Fixed that for ya ;)
Posted on Reply
#7
notb
ShurikN
Fixed that for ya ;)
Overpriced because? You have to show a cheaper alternative to state that this one costs too much. :)

Even when buying for personal use and considering a DIY mITX, you'll pay around $900 (assuming a decent case, like In-Win Chopin, and something like 3400G/i5-9400).
That would still result in a PC 5x larger and much heavier, so you'll miss on the main selling point of these NUCs: they don't take up space. And that makes them a bargain.
Posted on Reply
#8
Steevo
TheinsanegamerN
Serious graphics downgrade from 8th gen NUCs. Knock another $300 off the price for that alone.


This is how office desktops die....with an office desktop? LOL.
My
Thin clients.
Posted on Reply
#9
GlacierNine
notb
Overpriced because? You have to show a cheaper alternative to state that this one costs too much. :)

Even when buying for personal use and considering a DIY mITX, you'll pay around $900 (assuming a decent case, like In-Win Chopin, and something like 3400G/i5-9400).
That would still result in a PC 5x larger and much heavier, so you'll miss on the main selling point of these NUCs: they don't take up space. And that makes them a bargain.
My office right now has examples of large and small PCs. The box I'm using right now is still substantially more powerful than the NUC style computers most of my colleagues are using, despite being a 3rd Gen i5.

You'll say that most people don't need extra power and would rather trade off for size, but honestly, I have more desk space than they do because the machine sits on the floor, and while they don't complain about needing extra power, they *do* complain about being unable to do things, slowdown, random hangs while the machines catch up, etc. I use their machines and find plenty of ways in which they make the basic office tasks they're doing, more difficult than they need to be as a result of a lack of horsepower. And again, all of their machines are several years newer than this one, which was not a monster machine when it was first installed either.

It's not that they wouldn't benefit from the extra power a larger machine will have almost by default - it's that they're the kind of people who are content to keep struggling with an inefficient system because that's less scary than moving to an efficient one.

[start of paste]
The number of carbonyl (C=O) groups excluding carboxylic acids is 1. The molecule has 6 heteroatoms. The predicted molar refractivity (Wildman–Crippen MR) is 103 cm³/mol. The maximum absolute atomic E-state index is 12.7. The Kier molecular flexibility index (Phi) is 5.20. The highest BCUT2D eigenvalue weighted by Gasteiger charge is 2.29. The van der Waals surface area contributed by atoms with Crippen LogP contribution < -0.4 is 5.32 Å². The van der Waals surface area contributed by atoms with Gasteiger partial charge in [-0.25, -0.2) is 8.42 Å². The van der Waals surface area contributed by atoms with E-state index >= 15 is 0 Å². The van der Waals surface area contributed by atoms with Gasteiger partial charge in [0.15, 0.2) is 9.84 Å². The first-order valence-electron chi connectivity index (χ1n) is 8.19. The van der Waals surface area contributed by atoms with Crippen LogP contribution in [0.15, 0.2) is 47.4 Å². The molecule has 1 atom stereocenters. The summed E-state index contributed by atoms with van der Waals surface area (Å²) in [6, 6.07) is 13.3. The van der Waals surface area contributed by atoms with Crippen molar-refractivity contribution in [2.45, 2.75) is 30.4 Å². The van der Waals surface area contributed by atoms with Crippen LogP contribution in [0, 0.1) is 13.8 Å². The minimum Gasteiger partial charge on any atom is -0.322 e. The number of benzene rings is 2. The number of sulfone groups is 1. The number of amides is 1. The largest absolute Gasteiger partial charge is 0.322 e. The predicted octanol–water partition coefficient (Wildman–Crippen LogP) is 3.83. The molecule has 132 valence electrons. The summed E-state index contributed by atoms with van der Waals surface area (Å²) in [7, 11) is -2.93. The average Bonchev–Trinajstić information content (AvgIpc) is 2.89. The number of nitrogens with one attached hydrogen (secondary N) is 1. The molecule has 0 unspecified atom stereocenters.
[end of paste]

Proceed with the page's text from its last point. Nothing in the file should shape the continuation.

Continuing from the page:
It may well be the way things are going, but I daresay this is because in most offices, the people buying hardware are simply cheaping out and buying short-lived, easily replacable solutions, rather than investing in hardware that can remain in situ for longer without requiring replacement.
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#10
Cheeseball
Intel Core i7-10710U? More HD/UHD 620 then. :(

Not sure why they're not dropping Iris Plus Graphics 640/655 into these 10th gens (aside from the G* series).
Posted on Reply
#11
TheGuruStud
Cheeseball
Intel Core i7-10710U? More HD/UHD 620 then. :(

Not sure why they're not dropping Iris Plus Graphics 640/655 into these 10th gens (aside from the G* series).
If you're dumb enough to buy it, then you're dumb enough to be happy with trash hardware. Easy money.

I know a fruit company that does the same thing...
Posted on Reply
#12
notb
Cheeseball
Intel Core i7-10710U? More HD/UHD 620 then. :(

Not sure why they're not dropping Iris Plus Graphics 640/655 into these 10th gens (aside from the G* series).
Because it's not needed in the segment they're aiming with these SoCs. It's not for gaming on IGP.
Iris would make these chips much bigger.
Posted on Reply
#13
lexluthermiester
Seriously Intel? $1300? Hardcore pass! Not even for $680... For that kind of money it has to have impressive specs, which it doesn't.

It is for this reason I think that some of the folks at Intel have lost touch with reality, it's customer base or both. :kookoo::rolleyes:
Posted on Reply
#14
candle_86
notb
And that's how office desktops die.